MYRIAD OF HEARTS
Faint whispers of candles’ flames lit up a squared room, giving it gentle and warm radiance. Walls surged in faint coral, their sheen cascading down the stacks. The floorboard beneath creaked slightly as Lino walked over from the corner and sat on the bed, looking at the pale Lucky lying beneath the sheets. A whole day had passed since Hannah knocked her out, and her state hadn’t changed much.
Though Lino was very much unaware at the moment of the global consequences his antics had spurred, he didn’t care much for them either; he refused to leave the room until she woke up. He’d also eventually kicked Hannah out as she had far more pressing issues to deal with than being a hand propelling him up when Lucky wakes.
Perhaps others couldn’t understand it, but to Lino Lucky represented far more than just a friend; save for Ella and Eggor, she was among the first to befriend him despite his antics. She was there through everything, and even with all her snide comments about him, he knew very well she never once thought about leaving. He’d long since stopped thinking of her as a friend and more as a little sister, a title she would certainly flare about as she was a few years older than him.
By showing her the world, he exposed her to its vultures; he promised himself he’d protect her and Felix no matter what, even at the expense of his own life, yet he’d failed -- failed so spectacularly that he was half a mind away from getting up and running away from everything, too fearful to face the reality of it all.
Following Aeala’s and others’ deaths, she barely managed to crawl back -- and now, after she’d finally rekindled the fire in her heart, it was snuffed so abruptly she didn’t even have a moment’s goodbye. Right there in front of her eyes it was cut permanently while all she could do was stand and scream. That was the thing that scared Lino the most; it wasn’t whether she would blame him or the world, but that she would beholden the whole burden onto herself.
Glancing out the window onto the empty streets, he couldn’t help but sigh audibly. For all of mankind’s simplicity, he mused, altogether it formed a complex structure that hardly ever played the tune of the ‘supposed to’. It’s that eventual uncertainty despite all his ‘heart’s wisdom’ that drove dread into his soul like a cold-tipped spear.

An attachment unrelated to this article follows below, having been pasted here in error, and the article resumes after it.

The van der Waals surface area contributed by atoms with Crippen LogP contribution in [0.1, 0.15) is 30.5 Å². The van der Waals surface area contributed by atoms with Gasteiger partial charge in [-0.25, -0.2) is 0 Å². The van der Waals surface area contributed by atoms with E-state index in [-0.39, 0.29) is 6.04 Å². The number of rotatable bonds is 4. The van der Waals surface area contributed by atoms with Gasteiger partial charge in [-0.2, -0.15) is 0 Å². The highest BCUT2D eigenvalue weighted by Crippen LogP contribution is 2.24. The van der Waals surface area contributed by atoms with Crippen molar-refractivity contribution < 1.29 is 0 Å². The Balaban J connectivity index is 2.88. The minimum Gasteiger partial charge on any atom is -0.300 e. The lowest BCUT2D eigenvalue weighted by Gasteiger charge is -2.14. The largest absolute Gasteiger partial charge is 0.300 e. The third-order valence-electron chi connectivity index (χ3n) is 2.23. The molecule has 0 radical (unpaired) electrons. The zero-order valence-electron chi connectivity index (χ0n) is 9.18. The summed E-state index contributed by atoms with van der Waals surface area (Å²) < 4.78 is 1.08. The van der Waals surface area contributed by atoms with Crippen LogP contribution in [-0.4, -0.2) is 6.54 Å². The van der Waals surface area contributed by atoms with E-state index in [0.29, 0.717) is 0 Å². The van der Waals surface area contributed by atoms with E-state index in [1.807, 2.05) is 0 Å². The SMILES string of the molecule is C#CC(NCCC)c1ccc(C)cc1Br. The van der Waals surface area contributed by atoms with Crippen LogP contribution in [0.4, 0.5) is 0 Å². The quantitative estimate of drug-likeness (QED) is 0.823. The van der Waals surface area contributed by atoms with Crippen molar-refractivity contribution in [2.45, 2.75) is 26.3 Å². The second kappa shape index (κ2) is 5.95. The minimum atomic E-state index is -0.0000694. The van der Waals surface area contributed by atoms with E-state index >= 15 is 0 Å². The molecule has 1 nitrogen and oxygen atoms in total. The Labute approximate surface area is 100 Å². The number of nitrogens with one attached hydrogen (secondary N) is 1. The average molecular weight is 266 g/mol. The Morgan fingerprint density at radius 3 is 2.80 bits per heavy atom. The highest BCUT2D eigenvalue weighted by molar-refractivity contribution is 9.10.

“... straighten your back.” a meek and mellow voice jolted him back from his thoughts as he hurriedly turned around and met a pair of hollow eyes looking at him.
“... hey.” he replied, almost choking. “I compensate with other parts, don’t worry.”
“... disgusting fucker.” she mumbled faintly, sitting up. “I can’t believe you sent your girlfriend to knock me out. Not cool dude.”
“It was kind of hot, though,” Lino smiled faintly, “She carrying you and touching places.”
“...” he chuckled bitterly at the stink-eye. “How long was I out?”
“About a day.” he replied.
“... did... you kill her?” she asked, lowering her gaze.
“Aye,” Lino said. “And in the process pretty much declared war on the world.”
“... good.” she growled. “It was about time someone did.”
“... this moment feels eerily familiar.” he mumbled, sighing.
“Reminds you of something?” she glanced up through the distorted strands of hair falling over her face. “Ah, at least last time you didn’t have a girlfriend to knock me out, so you had to face me squarely.”
“And boy did I fuck it up, heh.”
“... not really,” she said. “Your ten-year-promise was pretty much my fuel back then. Won’t work this time around, though, if you’ve got any funny ideas.”
“... I’ve failed, L’,” Lino said, lowering his head as well. “Failed him, failed you... failed you two’s trust in me. This time,” he continued, his voice cracking slightly. “I was right there. Right... there. I wasn’t miles away... but right there, right next to her.”
“... heh,” he suddenly chuckled bitterly. “So many dub me a natural leader... so much so actually that I’ve begun believing it. But I ain’t no fucking leader. I’m at best an idiot.”
“... you are.” she mumbled. “But, you were right there, you said it. Right after her. I saw your legs rip, your fist scramble into a mush of bones and gore. Then, I saw the same thing happen to your heart. We tend to throw a lot of blame around,” she added, looking up at him. “But, for some reason, we never blame those actually responsible. It was that cunt that decided to go after him. She didn’t go after you. Or after me. She went after him. And Annar and Scarlet. She went in knowing she would die. I don’t think we need to blame anyone else.”